The Gospel of Smith and Wesson

December 5, 2015 at 2:42 am

According to Jim Roope of CNN, “One of the most intense battlefields in today’s gun control debate is happening inside Christianity. Christians of every stripe; conservative, moderate and liberal tend to agree with the Gospel’s message of love and peace. However, they don’t agree on what that Gospel message means.”

Here are a few important confessions at the outset of this brief discussion. One, I don’t own a gun, but I am not morally opposed to it. I have shot a few times during my life, at inanimate objects like cans, TVs and clay pigeons. Frankly, I like loud noises, fire, and watching things blow up. Two, as a general rule, I don’t hunt, although I am not opposed to it either. I tried to shoot a blackbird once during a Thanksgiving I spent with a friend in Ephrata, WA…but I missed miserably, despite multiple attempts. Three, I believe firmly that views on education, alcohol, the end-times, politics, facial hair and gun control do not determine your commitment to Jesus Christ. With that said I do want to take aim at Jim Roope’s comments above about why there might be so much disagreement among Christians about guns these days.

I don’t share Roope’s opinion that it centers on a disagreement with the meaning of the gospel. For starters, I think he is far too naïve to assert that all Christians even agree with his lifeless and powerless definition of gospel as merely “love and peace.” Secondly, if the House of God is really the place where the gun-control debate is playing out most ferociously these days I would suggest it is precisely because it is Christians who recognize that the gospel is not just a message of love and peace but also one of war and punishment, grace and truth, judgment and pardon, liberation and battle.

Christians are followers of a God who frees slaves, acquits thieves and forgives whores while simultaneously threatening to cast away others who won’t do likewise. He calls sinners his sons and daughters and refers to religious leaders as whitewashed tombs and children of Satan. Christians are indeed a people who see peace and love in the gospel, but they are also people who know that the good news came by way of murder. I say this to guard us all from the temptation to oversimplify incredibly complicated and highly emotional issues like gun control. I also say this to suggest something that may sound rather relativistic to some postmodern-sensitive ears; maybe we all don’t need to agree.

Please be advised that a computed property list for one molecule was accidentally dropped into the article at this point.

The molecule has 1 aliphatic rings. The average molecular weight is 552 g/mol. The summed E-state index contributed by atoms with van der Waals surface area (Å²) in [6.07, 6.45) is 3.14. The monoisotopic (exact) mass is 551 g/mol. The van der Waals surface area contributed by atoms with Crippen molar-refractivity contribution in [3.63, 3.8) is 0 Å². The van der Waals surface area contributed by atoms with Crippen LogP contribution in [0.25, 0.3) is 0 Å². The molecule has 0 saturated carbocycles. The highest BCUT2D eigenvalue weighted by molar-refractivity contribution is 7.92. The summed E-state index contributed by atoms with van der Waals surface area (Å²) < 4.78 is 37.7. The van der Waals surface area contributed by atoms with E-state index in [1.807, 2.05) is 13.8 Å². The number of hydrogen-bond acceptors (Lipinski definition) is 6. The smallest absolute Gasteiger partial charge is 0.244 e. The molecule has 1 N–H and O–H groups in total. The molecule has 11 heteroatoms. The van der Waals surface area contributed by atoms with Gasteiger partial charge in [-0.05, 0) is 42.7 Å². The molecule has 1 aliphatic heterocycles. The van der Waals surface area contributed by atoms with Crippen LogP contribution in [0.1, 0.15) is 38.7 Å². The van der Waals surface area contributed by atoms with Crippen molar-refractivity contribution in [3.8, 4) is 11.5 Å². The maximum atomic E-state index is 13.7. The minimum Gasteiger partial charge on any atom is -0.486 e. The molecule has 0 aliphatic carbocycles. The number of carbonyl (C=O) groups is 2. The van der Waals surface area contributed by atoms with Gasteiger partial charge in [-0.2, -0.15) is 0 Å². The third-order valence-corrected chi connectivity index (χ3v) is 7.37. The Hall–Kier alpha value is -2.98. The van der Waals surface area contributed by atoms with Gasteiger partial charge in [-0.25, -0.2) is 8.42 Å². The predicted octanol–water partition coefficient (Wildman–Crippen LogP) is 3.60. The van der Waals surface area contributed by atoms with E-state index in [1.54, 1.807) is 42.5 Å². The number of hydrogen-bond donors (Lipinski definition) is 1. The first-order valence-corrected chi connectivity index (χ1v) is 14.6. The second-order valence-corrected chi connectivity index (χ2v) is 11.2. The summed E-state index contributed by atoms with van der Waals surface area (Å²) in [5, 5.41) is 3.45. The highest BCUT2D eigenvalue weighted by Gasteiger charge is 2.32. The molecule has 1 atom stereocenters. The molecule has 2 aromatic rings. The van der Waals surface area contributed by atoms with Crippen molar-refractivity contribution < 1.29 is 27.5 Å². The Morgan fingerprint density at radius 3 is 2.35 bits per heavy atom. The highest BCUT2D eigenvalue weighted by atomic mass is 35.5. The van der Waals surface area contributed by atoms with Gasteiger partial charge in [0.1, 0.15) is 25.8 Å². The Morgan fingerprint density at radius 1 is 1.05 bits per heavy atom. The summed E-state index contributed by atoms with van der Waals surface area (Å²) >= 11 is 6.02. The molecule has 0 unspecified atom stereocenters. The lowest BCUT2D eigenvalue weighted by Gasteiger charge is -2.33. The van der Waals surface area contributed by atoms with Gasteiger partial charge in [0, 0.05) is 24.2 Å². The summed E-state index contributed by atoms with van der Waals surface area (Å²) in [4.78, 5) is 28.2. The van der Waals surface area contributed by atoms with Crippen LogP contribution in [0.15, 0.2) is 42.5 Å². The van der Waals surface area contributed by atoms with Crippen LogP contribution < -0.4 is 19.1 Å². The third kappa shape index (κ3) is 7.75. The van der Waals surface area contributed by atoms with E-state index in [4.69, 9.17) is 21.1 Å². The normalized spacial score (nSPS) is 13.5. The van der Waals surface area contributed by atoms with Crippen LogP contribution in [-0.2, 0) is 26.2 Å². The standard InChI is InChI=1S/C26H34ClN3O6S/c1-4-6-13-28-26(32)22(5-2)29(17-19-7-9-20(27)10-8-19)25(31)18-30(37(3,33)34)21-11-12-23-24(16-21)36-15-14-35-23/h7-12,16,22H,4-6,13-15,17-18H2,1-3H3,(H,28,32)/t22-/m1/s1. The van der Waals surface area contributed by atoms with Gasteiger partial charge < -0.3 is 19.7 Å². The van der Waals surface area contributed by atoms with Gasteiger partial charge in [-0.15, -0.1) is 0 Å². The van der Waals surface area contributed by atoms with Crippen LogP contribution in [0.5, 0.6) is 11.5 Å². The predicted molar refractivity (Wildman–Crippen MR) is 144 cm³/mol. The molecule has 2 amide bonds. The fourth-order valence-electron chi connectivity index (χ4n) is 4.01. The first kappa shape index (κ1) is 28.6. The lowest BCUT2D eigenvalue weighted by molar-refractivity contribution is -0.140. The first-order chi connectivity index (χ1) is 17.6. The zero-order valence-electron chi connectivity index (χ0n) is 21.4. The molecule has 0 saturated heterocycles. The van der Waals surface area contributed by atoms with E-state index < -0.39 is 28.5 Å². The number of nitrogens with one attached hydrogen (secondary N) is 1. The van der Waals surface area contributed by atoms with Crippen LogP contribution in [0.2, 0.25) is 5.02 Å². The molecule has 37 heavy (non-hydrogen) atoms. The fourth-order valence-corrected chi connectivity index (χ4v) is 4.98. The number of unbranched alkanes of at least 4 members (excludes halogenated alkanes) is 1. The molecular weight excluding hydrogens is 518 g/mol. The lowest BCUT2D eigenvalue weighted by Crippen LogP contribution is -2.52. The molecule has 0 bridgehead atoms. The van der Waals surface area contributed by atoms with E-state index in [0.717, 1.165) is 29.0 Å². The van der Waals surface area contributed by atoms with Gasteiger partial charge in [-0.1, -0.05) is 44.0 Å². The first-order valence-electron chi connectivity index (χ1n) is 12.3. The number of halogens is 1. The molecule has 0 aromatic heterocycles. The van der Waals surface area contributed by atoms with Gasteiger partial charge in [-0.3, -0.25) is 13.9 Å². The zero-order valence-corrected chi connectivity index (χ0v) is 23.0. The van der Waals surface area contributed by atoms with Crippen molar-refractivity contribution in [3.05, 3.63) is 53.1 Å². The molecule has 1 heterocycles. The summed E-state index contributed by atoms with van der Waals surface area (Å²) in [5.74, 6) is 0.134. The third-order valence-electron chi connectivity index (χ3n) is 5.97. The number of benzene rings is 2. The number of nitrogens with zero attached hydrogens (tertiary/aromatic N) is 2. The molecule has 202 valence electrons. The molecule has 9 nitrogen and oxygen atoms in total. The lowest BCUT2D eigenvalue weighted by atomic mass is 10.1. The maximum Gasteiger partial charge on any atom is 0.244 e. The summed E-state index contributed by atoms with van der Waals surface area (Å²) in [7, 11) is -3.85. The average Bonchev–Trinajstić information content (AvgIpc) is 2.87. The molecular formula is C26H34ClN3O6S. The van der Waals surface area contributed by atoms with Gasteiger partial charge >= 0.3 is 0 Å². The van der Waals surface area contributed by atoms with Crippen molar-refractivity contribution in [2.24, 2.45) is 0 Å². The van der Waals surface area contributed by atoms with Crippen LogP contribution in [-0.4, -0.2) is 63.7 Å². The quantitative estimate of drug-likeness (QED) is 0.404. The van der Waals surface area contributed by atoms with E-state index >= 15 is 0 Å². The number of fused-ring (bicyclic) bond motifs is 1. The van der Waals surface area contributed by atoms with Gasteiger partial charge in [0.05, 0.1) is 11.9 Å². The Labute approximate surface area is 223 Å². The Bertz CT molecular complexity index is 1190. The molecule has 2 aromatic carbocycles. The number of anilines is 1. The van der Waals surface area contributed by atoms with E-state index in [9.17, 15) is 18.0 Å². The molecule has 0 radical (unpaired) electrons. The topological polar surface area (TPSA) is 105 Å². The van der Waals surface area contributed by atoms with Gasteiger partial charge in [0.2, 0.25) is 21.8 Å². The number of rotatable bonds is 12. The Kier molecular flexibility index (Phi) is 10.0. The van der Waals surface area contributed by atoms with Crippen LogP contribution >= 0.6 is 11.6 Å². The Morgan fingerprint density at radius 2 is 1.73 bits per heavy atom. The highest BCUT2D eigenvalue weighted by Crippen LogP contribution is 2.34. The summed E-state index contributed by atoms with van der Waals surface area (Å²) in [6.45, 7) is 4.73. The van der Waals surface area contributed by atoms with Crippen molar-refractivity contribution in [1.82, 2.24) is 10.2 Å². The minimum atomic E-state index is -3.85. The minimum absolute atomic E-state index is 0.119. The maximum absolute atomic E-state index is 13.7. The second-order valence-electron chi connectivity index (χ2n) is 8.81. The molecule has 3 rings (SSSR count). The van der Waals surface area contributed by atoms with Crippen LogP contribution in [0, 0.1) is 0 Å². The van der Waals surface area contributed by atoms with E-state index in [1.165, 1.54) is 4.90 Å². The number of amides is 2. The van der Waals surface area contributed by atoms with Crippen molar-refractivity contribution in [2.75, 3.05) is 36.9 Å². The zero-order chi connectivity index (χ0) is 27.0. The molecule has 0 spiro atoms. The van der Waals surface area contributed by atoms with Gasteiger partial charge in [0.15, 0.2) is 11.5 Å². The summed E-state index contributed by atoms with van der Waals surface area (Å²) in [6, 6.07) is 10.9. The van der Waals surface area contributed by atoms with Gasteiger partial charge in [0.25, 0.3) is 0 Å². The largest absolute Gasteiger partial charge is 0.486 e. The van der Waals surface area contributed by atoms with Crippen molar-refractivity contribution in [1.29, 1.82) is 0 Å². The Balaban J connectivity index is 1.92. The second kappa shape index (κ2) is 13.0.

The truth of the matter is that for centuries Christians (and as many non-Christians as well) have spent countless hours attempting to establish ethical systems that could be adopted to abolish any myriad of moral dilemmas which humans face every day. The problem has always been, especially for Christians, that the Bible would always end up serving as one giant exception clause for nearly every ethical dilemma. Whether the issue was lying, war, murder, deception, genocide, retribution, stealing or breaking the rules of the Sabbath, the Bible offered multiple narratives that suggested, under the right circumstances, many things forbidden become the will of God. These realities lead Dietrich Bonhoeffer to declare that a true Christian ethic was one in which believers attempted to discern nothing but the will of God. The exhausting task of constantly determining “right from wrong,” Bonhoeffer argued, was the work of Pharisees, not spirit-filled followers of Christ. Indeed it was the application of this very ethic that allowed Bonhoeffer to move from the position of a pacifist to a secret agent during WWII.

Admittedly, this kind of theology inevitably leads to necessary discussions of determining the will of God, but not today. Instead I bring all this to the forefront to disclose that while we are all tempted to argue the finer points of the Christian life, many of us ignore the most obvious aspects of what it means to be a Christian. We overlook God’s certain will for debates on peripheral issues. Case in point: I don’t know for certain whether you should own a gun, nor can I say whether you should not. I do know, without doubt, that God’s will declares that the world will know we worship the same God by the way we love one another. If we can’t get that right, I doubt whether or not God is impressed with the decisions we might come to about guns. Let’s make sure we are obeying the clear commands first. Or, to apply a more appropriate metaphor, let’s make sure we are aiming at the right target or we will be sure to miss every time, no matter how nice the gun is.